Screening for depression with a brief questionnaire in a primary care setting : validation of the two questions with help question.

Objective: To determine the diagnostic accuracy of the two questions with help question (TQWHQ) in the Malay language. The two questions are case-finding questions on depression, and a question on whether help is needed was added to increase the specificity of the two questions. Method: This cross s...

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Bibliographic Details
Main Authors: Mohd Sidik, Sherina, Arroll, Bruce, Goodyear-Smith, Felicity, Md. Zain, Azhar
Format: Article
Language:English
English
Published: Baywood Publishing 2011
Online Access:http://psasir.upm.edu.my/id/eprint/24405/1/Screening%20for%20depression%20with%20a%20brief%20questionnaire%20in%20a%20primary%20care%20setting.pdf
Description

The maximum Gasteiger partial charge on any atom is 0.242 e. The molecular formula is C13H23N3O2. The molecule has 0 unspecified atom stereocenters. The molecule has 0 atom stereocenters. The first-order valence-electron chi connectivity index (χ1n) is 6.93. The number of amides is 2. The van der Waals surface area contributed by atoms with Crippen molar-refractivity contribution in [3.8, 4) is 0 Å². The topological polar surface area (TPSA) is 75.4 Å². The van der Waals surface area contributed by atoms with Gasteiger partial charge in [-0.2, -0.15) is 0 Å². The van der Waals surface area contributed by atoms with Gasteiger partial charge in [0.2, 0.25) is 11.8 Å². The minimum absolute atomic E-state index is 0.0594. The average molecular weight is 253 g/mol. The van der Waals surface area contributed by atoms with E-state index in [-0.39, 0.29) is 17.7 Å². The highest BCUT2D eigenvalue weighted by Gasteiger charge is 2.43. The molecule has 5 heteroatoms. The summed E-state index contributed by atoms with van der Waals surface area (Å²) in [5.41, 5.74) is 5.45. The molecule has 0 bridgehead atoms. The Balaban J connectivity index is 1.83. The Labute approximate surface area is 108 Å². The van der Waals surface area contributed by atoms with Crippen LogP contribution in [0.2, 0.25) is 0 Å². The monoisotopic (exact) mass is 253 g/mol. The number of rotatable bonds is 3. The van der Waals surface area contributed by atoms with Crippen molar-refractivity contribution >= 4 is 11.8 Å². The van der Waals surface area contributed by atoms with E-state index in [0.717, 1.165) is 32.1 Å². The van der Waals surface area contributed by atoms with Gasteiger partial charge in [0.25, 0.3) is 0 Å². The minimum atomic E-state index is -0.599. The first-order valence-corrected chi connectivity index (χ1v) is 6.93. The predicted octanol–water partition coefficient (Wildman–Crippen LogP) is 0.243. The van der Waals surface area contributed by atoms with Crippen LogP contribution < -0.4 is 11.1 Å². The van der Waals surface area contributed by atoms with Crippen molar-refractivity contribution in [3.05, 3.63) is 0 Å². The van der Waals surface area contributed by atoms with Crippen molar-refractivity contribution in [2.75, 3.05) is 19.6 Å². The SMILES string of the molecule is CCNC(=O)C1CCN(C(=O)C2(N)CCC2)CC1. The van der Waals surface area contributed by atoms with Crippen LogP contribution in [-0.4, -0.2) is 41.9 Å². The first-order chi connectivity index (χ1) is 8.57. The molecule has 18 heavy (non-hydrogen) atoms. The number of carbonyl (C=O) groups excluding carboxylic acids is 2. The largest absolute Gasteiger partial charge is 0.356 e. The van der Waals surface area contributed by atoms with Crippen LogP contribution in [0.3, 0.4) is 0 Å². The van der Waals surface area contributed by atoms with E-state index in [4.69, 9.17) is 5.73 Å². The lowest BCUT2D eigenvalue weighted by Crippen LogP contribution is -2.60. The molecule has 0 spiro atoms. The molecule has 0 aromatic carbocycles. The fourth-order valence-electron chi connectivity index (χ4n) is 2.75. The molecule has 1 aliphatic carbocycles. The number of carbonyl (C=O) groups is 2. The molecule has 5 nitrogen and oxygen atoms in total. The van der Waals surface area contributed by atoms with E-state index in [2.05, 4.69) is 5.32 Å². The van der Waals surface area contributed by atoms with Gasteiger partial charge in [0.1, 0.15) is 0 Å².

Summary:Objective: To determine the diagnostic accuracy of the two questions with help question (TQWHQ) in the Malay language. The two questions are case-finding questions on depression, and a question on whether help is needed was added to increase the specificity of the two questions. Method: This cross sectional validation study was conducted in a government funded primary care clinic in Malaysia. The participants included 146 consecutive women patients receiving no psychotropic drugs and who were Malay speakers. The main outcome measures were sensitivity, specificity, and likelihood ratios of the two questions, the help question, and combination of the two questions and help question. Results: The two questions showed a sensitivity of 99% (95% confidence interval 88% to 99.9%) and a specificity of 70% (62% to 78%), respectively. The likelihood ratio for a positive test was 3.3 (2.5 to 4.5) and the likelihood ratio for a negative test was 0.01 (0.00 to 0.57). The addition of the help question to the two questions increased the specificity to 95% (89% to 98%). Conclusion: The two questions on depression detected most cases of depression in this study. The questions have the advantage of brevity. The addition of the help question increased the specificity of the two questions. Based on these findings, the TQWHQ can be strongly recommended for detection of depression in government primary care clinics in Malaysia. Translation did not appear to affect the validity of the TQWHQ.